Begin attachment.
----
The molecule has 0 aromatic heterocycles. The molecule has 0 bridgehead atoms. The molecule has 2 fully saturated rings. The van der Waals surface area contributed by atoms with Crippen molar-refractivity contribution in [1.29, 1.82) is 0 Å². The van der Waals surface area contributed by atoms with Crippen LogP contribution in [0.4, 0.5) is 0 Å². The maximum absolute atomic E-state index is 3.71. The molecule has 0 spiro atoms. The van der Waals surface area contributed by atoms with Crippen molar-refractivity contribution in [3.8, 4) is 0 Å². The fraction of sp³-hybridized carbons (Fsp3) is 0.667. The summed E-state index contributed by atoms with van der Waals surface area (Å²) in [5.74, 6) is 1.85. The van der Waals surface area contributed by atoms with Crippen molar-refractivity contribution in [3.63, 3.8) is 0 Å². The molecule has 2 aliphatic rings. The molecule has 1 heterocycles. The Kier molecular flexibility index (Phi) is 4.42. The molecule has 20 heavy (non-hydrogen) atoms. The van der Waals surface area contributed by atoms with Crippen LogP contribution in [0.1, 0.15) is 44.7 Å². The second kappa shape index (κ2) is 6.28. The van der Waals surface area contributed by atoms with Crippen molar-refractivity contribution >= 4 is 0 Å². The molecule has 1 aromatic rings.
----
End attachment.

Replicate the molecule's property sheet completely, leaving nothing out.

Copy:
The molecule has 0 aromatic heterocycles. The molecule has 0 bridgehead atoms. The molecule has 2 fully saturated rings. The van der Waals surface area contributed by atoms with Crippen molar-refractivity contribution in [1.29, 1.82) is 0 Å². The van der Waals surface area contributed by atoms with Crippen LogP contribution in [0.4, 0.5) is 0 Å². The maximum absolute atomic E-state index is 3.71. The molecule has 0 spiro atoms. The van der Waals surface area contributed by atoms with Crippen molar-refractivity contribution in [3.8, 4) is 0 Å². The fraction of sp³-hybridized carbons (Fsp3) is 0.667. The summed E-state index contributed by atoms with van der Waals surface area (Å²) in [5.74, 6) is 1.85. The van der Waals surface area contributed by atoms with Crippen molar-refractivity contribution in [3.63, 3.8) is 0 Å². The molecule has 2 aliphatic rings. The molecule has 1 heterocycles. The Kier molecular flexibility index (Phi) is 4.42. The molecule has 20 heavy (non-hydrogen) atoms. The van der Waals surface area contributed by atoms with Crippen LogP contribution in [0.1, 0.15) is 44.7 Å². The second kappa shape index (κ2) is 6.28. The van der Waals surface area contributed by atoms with Crippen molar-refractivity contribution >= 4 is 0 Å². The molecule has 1 aromatic rings.